Buying Detectors—for Fire + Carbon Monoxide
According to the CDC, there are an average of 430 carbon monoxide poisoning deaths every year in the U.S. And the National Fire Protection Association reports that there is one home structure fire every 86 seconds in the U.S.—with a total of 387,000 residential fires in 2013.
Why should I buy fire and carbon monoxide detectors?
Fire detectors can save your family from a middle-of-the-night fire, while carbon monoxide (CO) detectors can prevent you from accidental poisoning by carbon monoxide—a colorless, odorless, tasteless gas produced by burning fuels such as gasoline, propane, natural gas, oil or wood (it’s sometimes called the “silent killer”). It can be released by a cracked furnace, gas stove, water heater, gas dryer, fireplace, or even space heater.
Where should I put them in my home?
Fire and carbon monoxide detectors should be installed:
Do I need to test my detectors?
Ideally, you should test your alarms at least 1x/month. Wipe them down after testing to clear away dust that can block sensors. On battery-operated detectors, change the batteries once a year.
Most battery-powered and hardwired smoke detectors can be tested simply by pressing and holding the “test” button. Listen for the test voice alert (or beeps), and make sure it’s loud enough to hear throughout the house. If you do not hear a message or beeps, then it may be time to replace the batteries—or the entire detector unit, if it’s old enough.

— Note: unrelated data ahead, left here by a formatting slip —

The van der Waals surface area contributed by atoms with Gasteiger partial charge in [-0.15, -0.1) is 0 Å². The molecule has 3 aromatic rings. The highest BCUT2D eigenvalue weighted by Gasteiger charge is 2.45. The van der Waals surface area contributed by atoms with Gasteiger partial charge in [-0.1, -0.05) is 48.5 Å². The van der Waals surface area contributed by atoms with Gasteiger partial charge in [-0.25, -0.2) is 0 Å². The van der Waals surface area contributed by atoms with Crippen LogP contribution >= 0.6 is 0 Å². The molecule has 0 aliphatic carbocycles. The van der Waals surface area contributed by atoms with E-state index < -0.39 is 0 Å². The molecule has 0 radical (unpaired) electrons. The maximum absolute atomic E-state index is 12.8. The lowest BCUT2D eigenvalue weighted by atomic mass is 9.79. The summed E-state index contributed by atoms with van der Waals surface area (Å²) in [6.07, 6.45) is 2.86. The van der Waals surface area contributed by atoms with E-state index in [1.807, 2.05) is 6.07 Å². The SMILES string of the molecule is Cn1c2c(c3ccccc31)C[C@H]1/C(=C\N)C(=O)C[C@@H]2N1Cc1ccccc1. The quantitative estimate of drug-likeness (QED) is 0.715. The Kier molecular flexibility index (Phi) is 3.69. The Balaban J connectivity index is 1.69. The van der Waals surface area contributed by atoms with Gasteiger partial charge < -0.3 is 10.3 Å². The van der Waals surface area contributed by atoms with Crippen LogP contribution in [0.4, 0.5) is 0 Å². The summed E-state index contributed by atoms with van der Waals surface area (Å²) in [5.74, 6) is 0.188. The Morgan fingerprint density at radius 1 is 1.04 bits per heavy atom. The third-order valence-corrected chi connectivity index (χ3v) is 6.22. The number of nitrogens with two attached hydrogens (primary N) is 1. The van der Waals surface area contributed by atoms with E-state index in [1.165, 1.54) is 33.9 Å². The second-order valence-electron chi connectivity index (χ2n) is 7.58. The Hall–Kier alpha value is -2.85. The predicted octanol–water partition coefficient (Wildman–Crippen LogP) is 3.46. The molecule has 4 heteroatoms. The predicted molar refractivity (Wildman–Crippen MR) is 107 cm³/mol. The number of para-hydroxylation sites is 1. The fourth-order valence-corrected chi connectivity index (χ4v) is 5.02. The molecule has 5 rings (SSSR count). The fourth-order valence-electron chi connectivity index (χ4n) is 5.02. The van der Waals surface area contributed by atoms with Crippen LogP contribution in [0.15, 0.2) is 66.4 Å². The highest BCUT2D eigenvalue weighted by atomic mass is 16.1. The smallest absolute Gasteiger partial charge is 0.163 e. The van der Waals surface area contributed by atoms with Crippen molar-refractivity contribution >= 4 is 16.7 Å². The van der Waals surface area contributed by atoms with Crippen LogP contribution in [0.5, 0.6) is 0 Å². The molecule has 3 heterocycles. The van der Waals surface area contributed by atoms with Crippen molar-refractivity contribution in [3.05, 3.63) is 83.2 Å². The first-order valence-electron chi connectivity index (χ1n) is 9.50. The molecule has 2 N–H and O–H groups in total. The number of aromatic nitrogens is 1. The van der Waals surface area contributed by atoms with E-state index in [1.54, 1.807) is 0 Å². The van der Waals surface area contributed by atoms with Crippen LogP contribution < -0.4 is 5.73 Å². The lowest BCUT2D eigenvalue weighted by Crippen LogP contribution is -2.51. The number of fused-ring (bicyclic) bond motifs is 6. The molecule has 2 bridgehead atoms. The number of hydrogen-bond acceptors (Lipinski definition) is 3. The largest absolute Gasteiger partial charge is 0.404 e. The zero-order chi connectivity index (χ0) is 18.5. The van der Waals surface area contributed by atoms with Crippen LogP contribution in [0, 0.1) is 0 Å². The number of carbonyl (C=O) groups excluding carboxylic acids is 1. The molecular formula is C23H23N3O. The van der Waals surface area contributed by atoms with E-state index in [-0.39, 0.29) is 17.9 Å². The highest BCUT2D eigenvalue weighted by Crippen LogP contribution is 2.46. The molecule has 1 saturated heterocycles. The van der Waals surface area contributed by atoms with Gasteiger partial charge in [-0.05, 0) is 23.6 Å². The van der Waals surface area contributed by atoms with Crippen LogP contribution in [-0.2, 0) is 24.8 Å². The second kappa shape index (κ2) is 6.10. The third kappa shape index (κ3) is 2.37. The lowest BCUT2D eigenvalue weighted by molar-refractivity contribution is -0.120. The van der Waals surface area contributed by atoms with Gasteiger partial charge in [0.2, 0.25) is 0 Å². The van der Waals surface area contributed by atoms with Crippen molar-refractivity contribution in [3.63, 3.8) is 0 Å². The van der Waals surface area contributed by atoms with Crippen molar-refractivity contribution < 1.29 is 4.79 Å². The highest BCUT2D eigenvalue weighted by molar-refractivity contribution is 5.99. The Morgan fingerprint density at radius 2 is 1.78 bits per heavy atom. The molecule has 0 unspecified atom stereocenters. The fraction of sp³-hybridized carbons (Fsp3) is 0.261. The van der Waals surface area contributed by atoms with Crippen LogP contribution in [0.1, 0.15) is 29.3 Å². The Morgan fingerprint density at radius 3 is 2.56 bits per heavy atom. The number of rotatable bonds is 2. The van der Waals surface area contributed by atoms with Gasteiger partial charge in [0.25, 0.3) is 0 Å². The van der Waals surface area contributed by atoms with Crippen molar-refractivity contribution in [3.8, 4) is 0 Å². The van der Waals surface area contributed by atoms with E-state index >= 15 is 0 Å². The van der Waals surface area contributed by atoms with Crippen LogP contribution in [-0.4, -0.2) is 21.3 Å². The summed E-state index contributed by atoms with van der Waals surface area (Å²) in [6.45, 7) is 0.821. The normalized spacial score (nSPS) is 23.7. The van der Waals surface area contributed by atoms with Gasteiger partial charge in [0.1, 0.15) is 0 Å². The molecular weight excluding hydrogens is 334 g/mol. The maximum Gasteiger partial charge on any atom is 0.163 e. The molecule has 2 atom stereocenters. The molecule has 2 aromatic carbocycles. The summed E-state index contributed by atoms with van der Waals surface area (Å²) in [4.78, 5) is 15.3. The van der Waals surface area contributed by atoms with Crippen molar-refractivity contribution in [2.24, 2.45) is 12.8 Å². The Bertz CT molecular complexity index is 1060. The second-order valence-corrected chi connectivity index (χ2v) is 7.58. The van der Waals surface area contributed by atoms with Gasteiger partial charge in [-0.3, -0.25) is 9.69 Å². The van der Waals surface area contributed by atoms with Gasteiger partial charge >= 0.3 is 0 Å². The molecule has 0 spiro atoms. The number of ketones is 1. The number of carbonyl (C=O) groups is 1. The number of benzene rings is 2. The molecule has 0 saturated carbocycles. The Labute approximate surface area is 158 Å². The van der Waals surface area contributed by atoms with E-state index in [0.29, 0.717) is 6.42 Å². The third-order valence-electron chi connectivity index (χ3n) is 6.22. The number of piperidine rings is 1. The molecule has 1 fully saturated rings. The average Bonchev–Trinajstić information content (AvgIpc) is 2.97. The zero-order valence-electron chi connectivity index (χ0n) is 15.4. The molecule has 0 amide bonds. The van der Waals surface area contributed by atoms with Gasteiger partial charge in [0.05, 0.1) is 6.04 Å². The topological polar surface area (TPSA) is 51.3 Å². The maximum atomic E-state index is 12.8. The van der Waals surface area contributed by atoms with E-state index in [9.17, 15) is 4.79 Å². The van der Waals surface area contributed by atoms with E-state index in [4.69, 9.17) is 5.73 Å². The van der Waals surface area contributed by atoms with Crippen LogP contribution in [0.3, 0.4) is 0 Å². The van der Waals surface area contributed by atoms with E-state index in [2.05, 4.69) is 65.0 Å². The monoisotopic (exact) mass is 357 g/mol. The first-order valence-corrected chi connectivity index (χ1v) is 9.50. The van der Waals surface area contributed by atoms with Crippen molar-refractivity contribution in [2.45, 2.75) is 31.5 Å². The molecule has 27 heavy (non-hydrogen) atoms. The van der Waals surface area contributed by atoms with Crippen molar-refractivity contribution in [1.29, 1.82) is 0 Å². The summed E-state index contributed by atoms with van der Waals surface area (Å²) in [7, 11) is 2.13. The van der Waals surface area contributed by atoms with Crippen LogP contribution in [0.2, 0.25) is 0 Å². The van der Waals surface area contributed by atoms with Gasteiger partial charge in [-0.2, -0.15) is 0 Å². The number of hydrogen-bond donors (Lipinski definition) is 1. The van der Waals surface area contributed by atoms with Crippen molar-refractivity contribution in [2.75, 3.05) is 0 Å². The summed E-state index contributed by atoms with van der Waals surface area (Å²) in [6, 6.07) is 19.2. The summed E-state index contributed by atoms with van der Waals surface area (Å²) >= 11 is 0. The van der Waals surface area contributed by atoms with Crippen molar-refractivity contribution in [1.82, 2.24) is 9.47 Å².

How do I buy the best detector?
There are many different detectors on the market today—including battery-operated systems, systems hardwired into your electrical, or stand-alone “smart” systems that provide integrated, wireless, whole-house protection.
Alarms use beeps, voice alerts, or strobe lights to signal possible danger. A few types to choose from:
When should I replace my detectors?
Most carbon monoxide detectors wear out after 5-7 years, while smoke detectors can last up to 10 years. Here’s a tip: check the back of your detector for a “build date” (or expiration date). Replace the detector immediately if there’s no date listed, or if it’s more than 10 years old.